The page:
I get the impression that Billy Corgan put a lot of energy in crafting this extremely detailed Smashing Pumpkins show. I also get the feeling Corgan, however, may be the only one that understood the through-line of the performance. From where I was sitting- admittedly somewhat of a casual Pumpkins fan- this show was all over the place, and even at times- utterly ridiculous.
Let me first say that the visuals throughout were absolutely stunning. There was very little light on the band themselves for most of the show, so it seemed purposeful that the crowd’s attention was set on the large moving video screens behind the players. But even the visuals chosen seemed to have little coherence from section to section. Billy came out by himself at the start to play ‘Disarm’ against a backdrop of childhood photos and video of himself, adorned some of the time with devil horns and the ‘ole 666, other times with Jesus imagery, and the rest, well, we’ll have to leave up to his therapist. When the Pumpkins were all on stage and playing the hits, there were clips of the music videos playing behind them. All the focus was on the screens to the point it seemed the band was merely providing a soundtrack for the images- which gave more of an archival, museum-like feel than a rock show.
As I mentioned, I’m a casual fan, and I feel the show wasn’t exactly for me. During the setlist there were stretches of long-winded deep cuts, so maybe the show was directed at the die-hard fan? Twice throughout the set there were 30-second videos projected of Mark McGrath (singer of 90’s band Sugar Ray) dressed up as a vaudeville barker introducing songs, so that was a little bizarre. At one point, there was a spoken word poetry / video from Corgan himself which might have been interesting if it weren’t lodged hamfistedly into the middle of a Smashing Pumpkins concert.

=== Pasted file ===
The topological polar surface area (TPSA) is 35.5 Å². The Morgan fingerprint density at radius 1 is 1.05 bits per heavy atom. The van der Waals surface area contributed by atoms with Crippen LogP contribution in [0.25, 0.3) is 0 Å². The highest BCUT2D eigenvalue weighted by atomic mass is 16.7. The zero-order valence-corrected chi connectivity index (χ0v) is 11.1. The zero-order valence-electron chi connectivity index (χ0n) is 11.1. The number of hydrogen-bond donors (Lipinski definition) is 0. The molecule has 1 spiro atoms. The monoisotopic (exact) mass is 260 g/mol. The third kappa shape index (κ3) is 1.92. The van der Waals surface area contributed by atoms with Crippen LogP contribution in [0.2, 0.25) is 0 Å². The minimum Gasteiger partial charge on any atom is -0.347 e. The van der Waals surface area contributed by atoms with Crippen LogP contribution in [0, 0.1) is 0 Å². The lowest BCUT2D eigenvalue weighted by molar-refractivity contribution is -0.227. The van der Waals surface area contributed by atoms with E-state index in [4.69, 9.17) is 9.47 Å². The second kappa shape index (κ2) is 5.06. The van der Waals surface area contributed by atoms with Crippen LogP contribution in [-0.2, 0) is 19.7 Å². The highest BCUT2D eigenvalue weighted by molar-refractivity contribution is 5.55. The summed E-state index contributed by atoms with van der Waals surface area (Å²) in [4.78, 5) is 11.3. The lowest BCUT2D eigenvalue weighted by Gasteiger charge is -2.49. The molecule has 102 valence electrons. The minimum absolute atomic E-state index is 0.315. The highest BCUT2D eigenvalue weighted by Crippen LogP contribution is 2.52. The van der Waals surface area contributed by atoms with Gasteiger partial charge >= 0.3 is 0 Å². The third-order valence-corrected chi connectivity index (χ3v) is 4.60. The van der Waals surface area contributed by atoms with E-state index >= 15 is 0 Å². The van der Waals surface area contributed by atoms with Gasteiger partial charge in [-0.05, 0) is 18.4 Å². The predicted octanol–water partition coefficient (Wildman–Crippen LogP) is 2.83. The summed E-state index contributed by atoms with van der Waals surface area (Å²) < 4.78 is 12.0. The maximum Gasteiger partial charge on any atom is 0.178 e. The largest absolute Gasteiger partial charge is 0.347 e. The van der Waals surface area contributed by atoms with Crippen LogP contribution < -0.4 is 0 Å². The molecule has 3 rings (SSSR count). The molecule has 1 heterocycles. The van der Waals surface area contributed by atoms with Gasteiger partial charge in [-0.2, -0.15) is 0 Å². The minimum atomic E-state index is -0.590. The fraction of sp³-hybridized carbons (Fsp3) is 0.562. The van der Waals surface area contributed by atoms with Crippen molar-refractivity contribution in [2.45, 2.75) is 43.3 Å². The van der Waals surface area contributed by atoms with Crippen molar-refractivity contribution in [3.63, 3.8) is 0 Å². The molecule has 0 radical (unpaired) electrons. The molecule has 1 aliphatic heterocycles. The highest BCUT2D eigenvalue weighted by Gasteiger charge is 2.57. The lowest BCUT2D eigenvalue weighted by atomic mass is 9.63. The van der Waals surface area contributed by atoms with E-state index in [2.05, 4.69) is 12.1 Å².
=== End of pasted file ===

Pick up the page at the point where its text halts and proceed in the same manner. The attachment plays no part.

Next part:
Then there were the cover songs. It was great to hear the live SP rendition of Fleetwood Mac’s “Landslide”, which got well-deserved radio attention in 2008. And maybe if it were done with a little more care, Corgan may have *may have* been able to pull off Bowie’s Space Oddity. Corgan gesticulated esoterically throughout, and the band played with the exuberance of a high-school act playing the one song that everybody knows. If that doesn’t sound ambitious enough, at the 2/3rds mark, Corgan sat an an electric piano and sang… Stairway to Heaven. I guess choosing to play these monster classics is pretty daring, but even guitarist James Iha had to sheepishly reassure the crowd afterwards “Stairway to Heaven… Smashing Pumpkins… It all makes sense.”
At the end of the day, and despite all the narcissism, Billy Corgan still couldn’t ruin the great songs of the Smashing Pumpkins. The band was energetic and technically phenomenal. James Iha and Jimmy Chamberlin were in top form. (So we’ll overlook the part of the show where a golden papal-like shrine maneuvered throughout the audience with Corgan’s likeness on it.) Original Pumpkins bassist D’arcy Wretsky was absent from the lineup, with differing explanations from both camps.